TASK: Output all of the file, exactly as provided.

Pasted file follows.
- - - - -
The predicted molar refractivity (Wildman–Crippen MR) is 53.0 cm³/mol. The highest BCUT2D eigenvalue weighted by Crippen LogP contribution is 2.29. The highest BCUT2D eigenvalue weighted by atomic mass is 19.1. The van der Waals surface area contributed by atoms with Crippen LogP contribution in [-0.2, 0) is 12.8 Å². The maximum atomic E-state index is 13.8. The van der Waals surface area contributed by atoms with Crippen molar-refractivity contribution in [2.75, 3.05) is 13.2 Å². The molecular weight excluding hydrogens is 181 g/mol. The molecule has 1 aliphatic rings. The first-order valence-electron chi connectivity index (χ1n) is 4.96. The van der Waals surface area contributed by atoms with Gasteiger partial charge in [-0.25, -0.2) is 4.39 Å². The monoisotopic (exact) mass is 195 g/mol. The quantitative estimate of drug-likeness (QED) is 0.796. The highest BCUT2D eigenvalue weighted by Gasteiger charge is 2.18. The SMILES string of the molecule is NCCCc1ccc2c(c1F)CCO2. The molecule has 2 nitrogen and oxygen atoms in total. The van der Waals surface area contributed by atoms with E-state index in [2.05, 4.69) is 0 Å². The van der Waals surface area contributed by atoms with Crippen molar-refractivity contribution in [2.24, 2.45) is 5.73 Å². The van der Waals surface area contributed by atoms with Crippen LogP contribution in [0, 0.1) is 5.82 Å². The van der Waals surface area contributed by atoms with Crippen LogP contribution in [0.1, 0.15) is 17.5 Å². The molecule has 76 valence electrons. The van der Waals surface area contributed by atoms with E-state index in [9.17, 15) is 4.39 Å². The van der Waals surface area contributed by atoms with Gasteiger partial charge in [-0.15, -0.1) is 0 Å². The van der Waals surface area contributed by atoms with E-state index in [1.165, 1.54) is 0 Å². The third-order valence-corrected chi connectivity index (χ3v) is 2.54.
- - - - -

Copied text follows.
The predicted molar refractivity (Wildman–Crippen MR) is 53.0 cm³/mol. The highest BCUT2D eigenvalue weighted by Crippen LogP contribution is 2.29. The highest BCUT2D eigenvalue weighted by atomic mass is 19.1. The van der Waals surface area contributed by atoms with Crippen LogP contribution in [-0.2, 0) is 12.8 Å². The maximum atomic E-state index is 13.8. The van der Waals surface area contributed by atoms with Crippen molar-refractivity contribution in [2.75, 3.05) is 13.2 Å². The molecular weight excluding hydrogens is 181 g/mol. The molecule has 1 aliphatic rings. The first-order valence-electron chi connectivity index (χ1n) is 4.96. The van der Waals surface area contributed by atoms with Gasteiger partial charge in [-0.25, -0.2) is 4.39 Å². The monoisotopic (exact) mass is 195 g/mol. The quantitative estimate of drug-likeness (QED) is 0.796. The highest BCUT2D eigenvalue weighted by Gasteiger charge is 2.18. The SMILES string of the molecule is NCCCc1ccc2c(c1F)CCO2. The molecule has 2 nitrogen and oxygen atoms in total. The van der Waals surface area contributed by atoms with E-state index in [2.05, 4.69) is 0 Å². The van der Waals surface area contributed by atoms with Crippen molar-refractivity contribution in [2.24, 2.45) is 5.73 Å². The van der Waals surface area contributed by atoms with Crippen LogP contribution in [0, 0.1) is 5.82 Å². The van der Waals surface area contributed by atoms with Crippen LogP contribution in [0.1, 0.15) is 17.5 Å². The molecule has 76 valence electrons. The van der Waals surface area contributed by atoms with E-state index in [9.17, 15) is 4.39 Å². The van der Waals surface area contributed by atoms with Gasteiger partial charge in [-0.15, -0.1) is 0 Å². The van der Waals surface area contributed by atoms with E-state index in [1.165, 1.54) is 0 Å². The third-order valence-corrected chi connectivity index (χ3v) is 2.54.